House runs to Cuddy, who’s examining the patient who will distract him momentarily from his outrage – so you know it must be an interesting case. Abigail is a young dwarf recovering from a collapsed lung. Cuddy has no idea what caused it, and after a snarky sparring match with 4’1″ mom Maddy (Meredith Eaton-Gilden), which involves many short jokes from House, take-no-guff sass from her, and a whole lot of sexual innuendo that ends with House proposing they “go for a spin,” House determines to find the cause. That was fun. This episode could have used a little more fun and a lot more Maddy.

Cuddy is not impressed with her “best doctor,” but she’s possibly even more unimpressed with Wilson, pointing out that House will never take the deal “because he’s a child.” Wilson’s solution, since there’s no way to undo the past, is to treat him like a child and take away his candy until he takes the deal. Cuddy warns that House needs the pain medication to function. “That’s the point,” says Wilson.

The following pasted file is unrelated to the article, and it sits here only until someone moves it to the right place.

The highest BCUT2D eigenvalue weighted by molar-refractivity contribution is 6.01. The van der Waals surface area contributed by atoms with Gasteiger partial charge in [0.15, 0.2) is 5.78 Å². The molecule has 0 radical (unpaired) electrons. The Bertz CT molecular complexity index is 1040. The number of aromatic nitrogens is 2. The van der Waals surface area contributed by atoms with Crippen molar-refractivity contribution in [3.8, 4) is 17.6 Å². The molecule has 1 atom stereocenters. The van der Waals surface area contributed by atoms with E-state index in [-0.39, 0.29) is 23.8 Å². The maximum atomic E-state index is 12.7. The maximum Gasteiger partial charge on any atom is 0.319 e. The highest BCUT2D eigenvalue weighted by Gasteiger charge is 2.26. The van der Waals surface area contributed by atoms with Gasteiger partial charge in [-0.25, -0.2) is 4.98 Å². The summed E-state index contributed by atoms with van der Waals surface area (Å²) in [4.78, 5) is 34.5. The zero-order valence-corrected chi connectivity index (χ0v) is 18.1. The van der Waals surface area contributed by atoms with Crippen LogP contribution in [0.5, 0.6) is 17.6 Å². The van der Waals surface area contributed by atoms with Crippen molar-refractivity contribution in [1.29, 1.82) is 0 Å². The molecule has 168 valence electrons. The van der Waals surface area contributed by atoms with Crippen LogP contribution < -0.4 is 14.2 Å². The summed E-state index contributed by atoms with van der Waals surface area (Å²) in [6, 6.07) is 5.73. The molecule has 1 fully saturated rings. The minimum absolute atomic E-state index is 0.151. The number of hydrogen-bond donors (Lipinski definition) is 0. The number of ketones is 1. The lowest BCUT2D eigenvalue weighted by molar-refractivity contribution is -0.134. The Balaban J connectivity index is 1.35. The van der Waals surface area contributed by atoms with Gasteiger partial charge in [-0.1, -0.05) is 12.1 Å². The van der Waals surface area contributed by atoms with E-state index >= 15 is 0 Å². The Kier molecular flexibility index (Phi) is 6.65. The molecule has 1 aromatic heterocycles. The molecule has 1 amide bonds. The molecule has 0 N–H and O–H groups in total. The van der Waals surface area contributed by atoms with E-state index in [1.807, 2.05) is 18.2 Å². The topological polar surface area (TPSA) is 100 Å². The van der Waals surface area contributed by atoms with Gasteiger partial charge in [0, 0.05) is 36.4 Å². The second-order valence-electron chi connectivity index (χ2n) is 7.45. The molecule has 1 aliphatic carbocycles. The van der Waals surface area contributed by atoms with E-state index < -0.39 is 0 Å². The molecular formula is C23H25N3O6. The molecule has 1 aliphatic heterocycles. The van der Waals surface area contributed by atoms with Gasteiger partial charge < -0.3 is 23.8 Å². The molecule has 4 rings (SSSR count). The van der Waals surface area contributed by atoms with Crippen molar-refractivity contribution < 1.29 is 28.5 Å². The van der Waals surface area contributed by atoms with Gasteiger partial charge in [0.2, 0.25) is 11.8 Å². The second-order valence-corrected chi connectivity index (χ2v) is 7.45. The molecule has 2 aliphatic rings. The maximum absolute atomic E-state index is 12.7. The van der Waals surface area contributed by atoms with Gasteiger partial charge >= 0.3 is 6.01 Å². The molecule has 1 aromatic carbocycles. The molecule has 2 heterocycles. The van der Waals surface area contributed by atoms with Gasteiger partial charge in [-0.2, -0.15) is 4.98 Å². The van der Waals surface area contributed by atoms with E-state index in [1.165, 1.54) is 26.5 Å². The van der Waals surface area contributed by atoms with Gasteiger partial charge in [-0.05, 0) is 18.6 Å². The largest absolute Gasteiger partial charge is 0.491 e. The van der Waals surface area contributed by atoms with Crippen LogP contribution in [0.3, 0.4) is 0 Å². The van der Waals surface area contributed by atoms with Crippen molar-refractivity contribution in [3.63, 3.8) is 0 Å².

I feel like I need an Excel spreadsheet programmed with some highly complex formula to make sense of the characters’ ethical stances, so I’m not even going to try to untangle them with my tiny little brain. Yeah, yeah, he needs pain medication to function. We get it. We got it two years ago. But is that the point? If he’s out of control, which the forged prescriptions and every one of the other doctors’ suggestion that he’s taking too much Vicodin suggests, and no one did anything that made any difference, the outrage at Wilson now seems pretty hypocritical.

Cameron and Foreman debate the merits of withholding the pills to force House into rehab instead of jail.